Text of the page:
...if you have a backyard and a kitchen, this blog might be for you!

a chronicle of tips and recipes on everything from gardening to canning and baking your produce, even if you're planted in suburbia...in fact, especially if you are planted in suburbia.

Friday, April 8, 2011

Garden Pilgrimage: Outreach, Inc. Urban Garden Installation Day

I love these people! (OK. I just had to get that outburst off my chest first, now on to the blog...) Today's garden pilgrimage takes us to inner city Indianapolis to the Outreach, Inc. house, a facility designed to give assistance to 14 to 24-year-old street youth in the Indy area. For more information on them, follow the link. http://www.outreachindiana.org/ Until today, my main role there as a volunteer has been to help one night a month in serving meals to the clients at the big old house they use as a drop-in center. Today, however, I went to a breakfast drop, and after a breakfast of sausage links, cinnamon rolls, cereal and fruit, a few of us trouped to the back yard to continue work on their garden. Yesterday, another group of volunteers tilled the soil, put down a layer of newspaper to discourage weeds, and then added mulch, manure and more soil to create this nice raised bed. We finished the prep work this morning.

E., the staff member in the foreground, and P., another volunteer working along the fence, set about marking a grid for the garden. We're using a "square foot garden" design, although we decided to go with a little larger grid size here.

I., a client of the center, helped mark the cross grid, while C., another client took over the photography!

(Had to get a posed shot in here, too, just for fun.)

Then, as P. surveyed the perennials bed, I. and I laid the rest of the string to divide the garden into blocks. C., the tall guy standing in this shot, was a large part of yesterday's tilling and installing of the raised bed framework.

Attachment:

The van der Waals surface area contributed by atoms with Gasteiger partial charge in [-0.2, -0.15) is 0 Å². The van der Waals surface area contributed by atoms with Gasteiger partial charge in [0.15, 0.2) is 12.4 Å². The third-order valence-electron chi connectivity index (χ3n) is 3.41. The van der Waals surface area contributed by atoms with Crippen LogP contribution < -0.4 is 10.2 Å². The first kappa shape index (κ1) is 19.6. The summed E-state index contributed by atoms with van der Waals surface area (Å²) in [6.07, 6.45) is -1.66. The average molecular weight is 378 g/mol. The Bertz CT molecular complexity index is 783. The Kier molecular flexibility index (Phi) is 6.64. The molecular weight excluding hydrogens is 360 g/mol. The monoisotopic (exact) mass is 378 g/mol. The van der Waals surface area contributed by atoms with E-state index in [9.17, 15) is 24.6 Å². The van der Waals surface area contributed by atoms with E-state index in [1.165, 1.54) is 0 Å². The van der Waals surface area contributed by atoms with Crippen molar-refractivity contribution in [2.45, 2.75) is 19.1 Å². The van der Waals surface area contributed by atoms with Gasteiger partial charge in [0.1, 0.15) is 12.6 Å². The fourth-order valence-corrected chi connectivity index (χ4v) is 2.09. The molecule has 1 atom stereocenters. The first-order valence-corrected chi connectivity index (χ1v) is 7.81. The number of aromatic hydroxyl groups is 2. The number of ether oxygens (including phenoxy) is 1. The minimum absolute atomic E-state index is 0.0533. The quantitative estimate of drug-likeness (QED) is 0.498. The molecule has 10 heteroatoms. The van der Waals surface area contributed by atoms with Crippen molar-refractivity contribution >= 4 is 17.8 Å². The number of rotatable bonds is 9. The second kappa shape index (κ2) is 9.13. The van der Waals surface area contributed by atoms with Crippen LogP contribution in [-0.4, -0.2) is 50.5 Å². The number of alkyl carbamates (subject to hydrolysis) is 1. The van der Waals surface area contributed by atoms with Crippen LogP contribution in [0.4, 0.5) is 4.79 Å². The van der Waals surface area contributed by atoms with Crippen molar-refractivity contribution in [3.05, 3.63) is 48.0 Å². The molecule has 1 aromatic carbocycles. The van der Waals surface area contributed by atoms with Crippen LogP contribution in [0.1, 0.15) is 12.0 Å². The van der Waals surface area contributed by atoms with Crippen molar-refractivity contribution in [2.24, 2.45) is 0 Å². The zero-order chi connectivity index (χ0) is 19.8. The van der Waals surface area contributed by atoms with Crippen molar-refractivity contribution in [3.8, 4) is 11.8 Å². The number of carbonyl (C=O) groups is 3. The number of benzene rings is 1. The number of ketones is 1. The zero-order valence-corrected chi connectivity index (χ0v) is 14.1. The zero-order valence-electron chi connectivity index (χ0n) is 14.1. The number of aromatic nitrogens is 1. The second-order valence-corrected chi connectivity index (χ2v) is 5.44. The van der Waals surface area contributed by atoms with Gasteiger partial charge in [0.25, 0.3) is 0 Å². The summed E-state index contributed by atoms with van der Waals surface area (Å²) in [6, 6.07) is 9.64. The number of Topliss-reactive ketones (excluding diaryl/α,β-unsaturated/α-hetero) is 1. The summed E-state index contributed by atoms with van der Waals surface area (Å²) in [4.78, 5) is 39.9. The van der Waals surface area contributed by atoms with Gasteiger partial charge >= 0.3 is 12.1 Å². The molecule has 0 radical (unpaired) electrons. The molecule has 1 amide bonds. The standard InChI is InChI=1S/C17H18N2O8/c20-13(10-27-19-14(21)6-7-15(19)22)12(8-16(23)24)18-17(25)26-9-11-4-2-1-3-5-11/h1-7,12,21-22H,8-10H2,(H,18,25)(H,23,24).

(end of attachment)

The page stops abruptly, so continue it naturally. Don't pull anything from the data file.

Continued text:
We planned our seed planting by block, including a lot of early spring favorites: carrots, spinach, onions, radishes and what I'm holding: peas.

As we placed the seed packets in their assigned slots, a few of the clients looked down speculatively, asking, "So are we actually going to eat from what grows here sometimes on drop-in meals?"

"Yep," we said.

Some of them grinned at that idea. Armed with this info, several of the clients, including J. and B., planted their "likes" from amongst these early spring options. B., also helped out by spreading earthworm dung in the furrows. I., standing next to me, said "You know bat dung is good, too."

"I've heard that," I said. "But it's crazy expensive."

"I know," he said, "a bag same size as that earth worm bag would probably cost you $25."

Meanwhile, C., our photographer, volunteered to anyone who cared to listen that she'd be happy to "fix greens" for us once the spinach was ready to pick. I thought, these city kids know more about all this than most of us would give them credit for knowing, but I kept that thought to myself. I didn't know if the praise might embarrass them.

Next week, they'll plant the second row of blocks, and the succession planting will offer them a longer growing season for these spring crops. The back row along the fence we left open for tomatoes and cucumbers later in the summer.

B., seen here holding the hoe, stood next to me. Soon we were both staring down--seeing more with our minds' eyes than the bare dirt that is there now. "Aren't there supposed to be certain flowers that are good to grow near vegetables, too?" he asked in his soft-spoken manner. "Yes," I said, "and I hope to bring some seeds for them next month. Maybe some zinnias and nasturtiums, to grow where the radishes are growing now. They'll go in later." We talked about how long it would take for the different things to be ready for harvest. First the radishes, then the green onions, then spinach and peas, finally carrots in a couple of months. I pointed to a corner block. The radishes would finish their time in that block fairly quickly, and I had that spot staked out as a good one for the zinnias. I didn't even think to mention the beautiful butterflies they might find hanging around those zinnias later. Maybe I'll just let that be a surprise...

1 comment:

  1. Looks like it's coming along nicely. Seems like such a long time ago that we talked about it at the Winter Woolen Workshop. How'd ya like that 80 degree weather yesterday!

    Cindy Bee